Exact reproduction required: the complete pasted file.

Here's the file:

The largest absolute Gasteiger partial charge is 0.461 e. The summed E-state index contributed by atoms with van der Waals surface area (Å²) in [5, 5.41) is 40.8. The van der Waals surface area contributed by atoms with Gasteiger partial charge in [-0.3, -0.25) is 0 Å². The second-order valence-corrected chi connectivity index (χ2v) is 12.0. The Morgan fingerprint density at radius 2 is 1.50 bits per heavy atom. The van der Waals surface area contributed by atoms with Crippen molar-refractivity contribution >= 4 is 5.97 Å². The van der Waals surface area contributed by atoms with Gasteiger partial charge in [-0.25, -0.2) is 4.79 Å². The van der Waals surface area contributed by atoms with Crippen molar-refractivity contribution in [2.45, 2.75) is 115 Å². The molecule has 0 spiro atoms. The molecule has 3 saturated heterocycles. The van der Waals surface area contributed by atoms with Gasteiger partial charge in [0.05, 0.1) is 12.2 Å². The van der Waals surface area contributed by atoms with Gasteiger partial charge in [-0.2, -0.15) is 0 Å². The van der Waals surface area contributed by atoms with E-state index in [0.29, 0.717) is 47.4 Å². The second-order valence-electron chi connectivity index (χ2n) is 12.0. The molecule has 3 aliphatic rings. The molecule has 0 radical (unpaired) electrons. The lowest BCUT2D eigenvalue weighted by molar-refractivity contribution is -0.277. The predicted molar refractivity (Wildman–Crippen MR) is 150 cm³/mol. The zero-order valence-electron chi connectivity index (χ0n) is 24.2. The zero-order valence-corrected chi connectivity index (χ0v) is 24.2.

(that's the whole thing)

The largest absolute Gasteiger partial charge is 0.461 e. The summed E-state index contributed by atoms with van der Waals surface area (Å²) in [5, 5.41) is 40.8. The van der Waals surface area contributed by atoms with Gasteiger partial charge in [-0.3, -0.25) is 0 Å². The second-order valence-corrected chi connectivity index (χ2v) is 12.0. The Morgan fingerprint density at radius 2 is 1.50 bits per heavy atom. The van der Waals surface area contributed by atoms with Crippen molar-refractivity contribution >= 4 is 5.97 Å². The van der Waals surface area contributed by atoms with Gasteiger partial charge in [-0.25, -0.2) is 4.79 Å². The van der Waals surface area contributed by atoms with Crippen molar-refractivity contribution in [2.45, 2.75) is 115 Å². The molecule has 0 spiro atoms. The molecule has 3 saturated heterocycles. The van der Waals surface area contributed by atoms with Gasteiger partial charge in [0.05, 0.1) is 12.2 Å². The van der Waals surface area contributed by atoms with Gasteiger partial charge in [-0.2, -0.15) is 0 Å². The van der Waals surface area contributed by atoms with E-state index in [0.29, 0.717) is 47.4 Å². The second-order valence-electron chi connectivity index (χ2n) is 12.0. The molecule has 3 aliphatic rings. The molecule has 0 radical (unpaired) electrons. The lowest BCUT2D eigenvalue weighted by molar-refractivity contribution is -0.277. The predicted molar refractivity (Wildman–Crippen MR) is 150 cm³/mol. The zero-order valence-electron chi connectivity index (χ0n) is 24.2. The zero-order valence-corrected chi connectivity index (χ0v) is 24.2.